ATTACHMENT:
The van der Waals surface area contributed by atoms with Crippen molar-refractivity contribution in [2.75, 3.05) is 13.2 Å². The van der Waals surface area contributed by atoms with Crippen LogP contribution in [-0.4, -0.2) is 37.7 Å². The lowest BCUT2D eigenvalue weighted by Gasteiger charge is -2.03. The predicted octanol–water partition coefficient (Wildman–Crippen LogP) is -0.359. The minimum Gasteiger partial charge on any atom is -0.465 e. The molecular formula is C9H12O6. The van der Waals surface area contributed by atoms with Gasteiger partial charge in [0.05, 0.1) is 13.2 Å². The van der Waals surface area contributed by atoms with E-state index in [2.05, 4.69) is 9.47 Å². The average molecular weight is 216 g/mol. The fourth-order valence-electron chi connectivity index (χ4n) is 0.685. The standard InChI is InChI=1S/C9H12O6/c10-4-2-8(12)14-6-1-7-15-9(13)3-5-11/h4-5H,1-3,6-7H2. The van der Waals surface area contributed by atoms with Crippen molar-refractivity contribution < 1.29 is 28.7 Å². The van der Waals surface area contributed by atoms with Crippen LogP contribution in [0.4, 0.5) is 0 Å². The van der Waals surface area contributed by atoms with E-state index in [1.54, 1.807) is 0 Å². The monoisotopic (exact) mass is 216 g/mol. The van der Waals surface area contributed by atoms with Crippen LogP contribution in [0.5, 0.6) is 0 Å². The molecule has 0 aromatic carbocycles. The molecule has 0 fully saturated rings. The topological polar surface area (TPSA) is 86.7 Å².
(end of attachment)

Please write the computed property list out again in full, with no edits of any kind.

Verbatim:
The van der Waals surface area contributed by atoms with Crippen molar-refractivity contribution in [2.75, 3.05) is 13.2 Å². The van der Waals surface area contributed by atoms with Crippen LogP contribution in [-0.4, -0.2) is 37.7 Å². The lowest BCUT2D eigenvalue weighted by Gasteiger charge is -2.03. The predicted octanol–water partition coefficient (Wildman–Crippen LogP) is -0.359. The minimum Gasteiger partial charge on any atom is -0.465 e. The molecular formula is C9H12O6. The van der Waals surface area contributed by atoms with Gasteiger partial charge in [0.05, 0.1) is 13.2 Å². The van der Waals surface area contributed by atoms with E-state index in [2.05, 4.69) is 9.47 Å². The average molecular weight is 216 g/mol. The fourth-order valence-electron chi connectivity index (χ4n) is 0.685. The standard InChI is InChI=1S/C9H12O6/c10-4-2-8(12)14-6-1-7-15-9(13)3-5-11/h4-5H,1-3,6-7H2. The van der Waals surface area contributed by atoms with Crippen molar-refractivity contribution < 1.29 is 28.7 Å². The van der Waals surface area contributed by atoms with Crippen LogP contribution in [0.4, 0.5) is 0 Å². The van der Waals surface area contributed by atoms with E-state index in [1.54, 1.807) is 0 Å². The monoisotopic (exact) mass is 216 g/mol. The van der Waals surface area contributed by atoms with Crippen LogP contribution in [0.5, 0.6) is 0 Å². The molecule has 0 aromatic carbocycles. The molecule has 0 fully saturated rings. The topological polar surface area (TPSA) is 86.7 Å².